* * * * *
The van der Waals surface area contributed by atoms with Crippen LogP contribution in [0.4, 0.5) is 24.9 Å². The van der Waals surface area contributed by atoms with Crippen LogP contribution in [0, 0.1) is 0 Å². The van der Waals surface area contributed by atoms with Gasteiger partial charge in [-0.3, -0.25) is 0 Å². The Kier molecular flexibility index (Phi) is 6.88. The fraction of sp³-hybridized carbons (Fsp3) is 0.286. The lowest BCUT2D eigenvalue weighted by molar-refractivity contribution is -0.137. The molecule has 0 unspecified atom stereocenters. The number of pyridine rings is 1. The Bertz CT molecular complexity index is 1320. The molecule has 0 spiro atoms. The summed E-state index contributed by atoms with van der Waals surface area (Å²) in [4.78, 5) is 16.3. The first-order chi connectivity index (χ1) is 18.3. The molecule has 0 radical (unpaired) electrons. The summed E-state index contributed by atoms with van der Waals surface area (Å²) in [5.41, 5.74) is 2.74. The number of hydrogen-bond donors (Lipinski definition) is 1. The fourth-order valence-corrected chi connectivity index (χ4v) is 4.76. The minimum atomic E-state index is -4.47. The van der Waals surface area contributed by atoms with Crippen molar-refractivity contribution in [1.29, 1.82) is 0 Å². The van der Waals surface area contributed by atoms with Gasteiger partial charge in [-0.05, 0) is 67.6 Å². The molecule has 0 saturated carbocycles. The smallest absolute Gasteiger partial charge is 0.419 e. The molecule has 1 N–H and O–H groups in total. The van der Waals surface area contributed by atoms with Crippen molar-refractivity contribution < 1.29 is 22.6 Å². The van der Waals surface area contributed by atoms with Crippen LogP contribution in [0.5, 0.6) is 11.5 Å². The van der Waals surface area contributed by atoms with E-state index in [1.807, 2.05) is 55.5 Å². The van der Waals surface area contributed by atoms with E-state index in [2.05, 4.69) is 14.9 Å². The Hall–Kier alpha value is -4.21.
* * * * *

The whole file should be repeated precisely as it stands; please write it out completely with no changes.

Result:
The van der Waals surface area contributed by atoms with Crippen LogP contribution in [0.4, 0.5) is 24.9 Å². The van der Waals surface area contributed by atoms with Crippen LogP contribution in [0, 0.1) is 0 Å². The van der Waals surface area contributed by atoms with Gasteiger partial charge in [-0.3, -0.25) is 0 Å². The Kier molecular flexibility index (Phi) is 6.88. The fraction of sp³-hybridized carbons (Fsp3) is 0.286. The lowest BCUT2D eigenvalue weighted by molar-refractivity contribution is -0.137. The molecule has 0 unspecified atom stereocenters. The number of pyridine rings is 1. The Bertz CT molecular complexity index is 1320. The molecule has 0 spiro atoms. The summed E-state index contributed by atoms with van der Waals surface area (Å²) in [4.78, 5) is 16.3. The first-order chi connectivity index (χ1) is 18.3. The molecule has 0 radical (unpaired) electrons. The summed E-state index contributed by atoms with van der Waals surface area (Å²) in [5.41, 5.74) is 2.74. The number of hydrogen-bond donors (Lipinski definition) is 1. The fourth-order valence-corrected chi connectivity index (χ4v) is 4.76. The minimum atomic E-state index is -4.47. The van der Waals surface area contributed by atoms with Crippen molar-refractivity contribution in [1.29, 1.82) is 0 Å². The van der Waals surface area contributed by atoms with Gasteiger partial charge in [-0.05, 0) is 67.6 Å². The molecule has 0 saturated carbocycles. The smallest absolute Gasteiger partial charge is 0.419 e. The molecule has 1 N–H and O–H groups in total. The van der Waals surface area contributed by atoms with Crippen molar-refractivity contribution < 1.29 is 22.6 Å². The van der Waals surface area contributed by atoms with Crippen LogP contribution in [0.5, 0.6) is 11.5 Å². The van der Waals surface area contributed by atoms with E-state index in [1.807, 2.05) is 55.5 Å². The van der Waals surface area contributed by atoms with E-state index in [2.05, 4.69) is 14.9 Å². The Hall–Kier alpha value is -4.21.